Minns promises inquiry on fish kill

Chris Minns at Menindee, NSW

In one of his first acts as NSW Premier, Chris Minns has surveyed the impact of a mass fish kill in the state’s north-west.

Mr Minns travelled to Menindee on Wednesday to talk with local agencies and announce an inquiry after millions of fish died in the Darling River nearly two weeks ago.

The fish kill, caused by low levels of oxygen in the water, had been catastrophic for locals in Menindee where the river offered huge potential for agriculture and tourism, the Premier said.

“In many ways it’s a marvel of the world, but we need to make sure that we protect its waterways, particularly when there’s an abundance of water,” Mr Minns said, noting that it was the second major fish kill in the area in five years.

The government plans to get a sense of what lead agencies have been doing in the wake of the fish deaths and visit locals to learn how the disaster has affected them.

Local MP Roy Butler said the fish kills had been shattering for locals in and around the Darling River.

“This has been a devastating thing for the community. Seeing those images that made their way around on social media was devastating for everyone,” he said.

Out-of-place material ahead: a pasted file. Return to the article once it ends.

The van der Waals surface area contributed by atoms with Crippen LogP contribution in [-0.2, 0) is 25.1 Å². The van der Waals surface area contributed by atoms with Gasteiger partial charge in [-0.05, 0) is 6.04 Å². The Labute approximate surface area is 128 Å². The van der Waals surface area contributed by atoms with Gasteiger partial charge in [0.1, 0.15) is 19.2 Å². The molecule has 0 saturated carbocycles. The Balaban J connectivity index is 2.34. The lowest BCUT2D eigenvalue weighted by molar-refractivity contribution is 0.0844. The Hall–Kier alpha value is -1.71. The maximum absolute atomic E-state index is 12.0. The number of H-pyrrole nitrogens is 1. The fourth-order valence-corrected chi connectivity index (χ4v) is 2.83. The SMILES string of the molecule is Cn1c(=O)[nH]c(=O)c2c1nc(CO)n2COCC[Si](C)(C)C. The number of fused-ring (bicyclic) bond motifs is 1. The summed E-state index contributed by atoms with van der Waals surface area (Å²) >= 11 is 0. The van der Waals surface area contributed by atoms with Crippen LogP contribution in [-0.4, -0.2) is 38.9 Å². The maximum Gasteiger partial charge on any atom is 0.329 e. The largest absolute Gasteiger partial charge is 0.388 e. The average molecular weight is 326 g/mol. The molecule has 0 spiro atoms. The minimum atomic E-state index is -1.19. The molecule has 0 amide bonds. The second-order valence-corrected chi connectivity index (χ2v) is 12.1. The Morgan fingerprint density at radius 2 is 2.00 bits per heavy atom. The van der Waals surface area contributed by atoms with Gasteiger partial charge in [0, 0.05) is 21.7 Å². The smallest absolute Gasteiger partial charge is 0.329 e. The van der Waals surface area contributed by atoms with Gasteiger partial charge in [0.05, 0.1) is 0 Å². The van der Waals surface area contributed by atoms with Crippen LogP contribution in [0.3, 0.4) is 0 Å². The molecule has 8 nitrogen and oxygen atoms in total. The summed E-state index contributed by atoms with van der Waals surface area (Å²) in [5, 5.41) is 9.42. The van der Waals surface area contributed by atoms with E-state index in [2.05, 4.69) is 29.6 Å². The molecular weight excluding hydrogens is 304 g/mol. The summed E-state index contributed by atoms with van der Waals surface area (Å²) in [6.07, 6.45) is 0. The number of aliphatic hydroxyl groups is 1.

“The community is looking forward to understanding what’s happened here … so we can try and avoid that happening again.”

Environment Minister Penny Sharpe said the incident had caused huge concern among locals, including over whether they could drink their tap water.

“This is an ecological disaster but it is also a really serious matter for every single person who’s in this community,” she said.

“We have to look at all of the issues and it’s very clear that the abundance of water led to an abundance of fish, particularly those bony herring.

“But, we have to look long-term around how the rivers are being managed. I’m not going make any bold predictions, but I think understanding and learning from this experience is very important.”

A number of agencies have been involved in the clean-up, which is being co-ordinated by NSW Police.

The organisations, including WaterNSW and the Office of Environment and Heritage, have had to focus on maintaining drinkable water quality in Menindee while also trying to clean up the dead fish.

“We saw some pretty gruesome sites with regards to the fish on the water over a week ago,” NSW Police emergency controller Brett Greentree said, adding the groups had to refine systems for cleaning up and disposing of the fish as quickly as possible. 

“Hopefully this won’t occur again downstream but if it does, we are certainly in a much better place to move quicker, be swifter with regards to our response,” Mr Greentree said.

The fish are being disposed of at the Menindee dump.


Topics: Chris Minns
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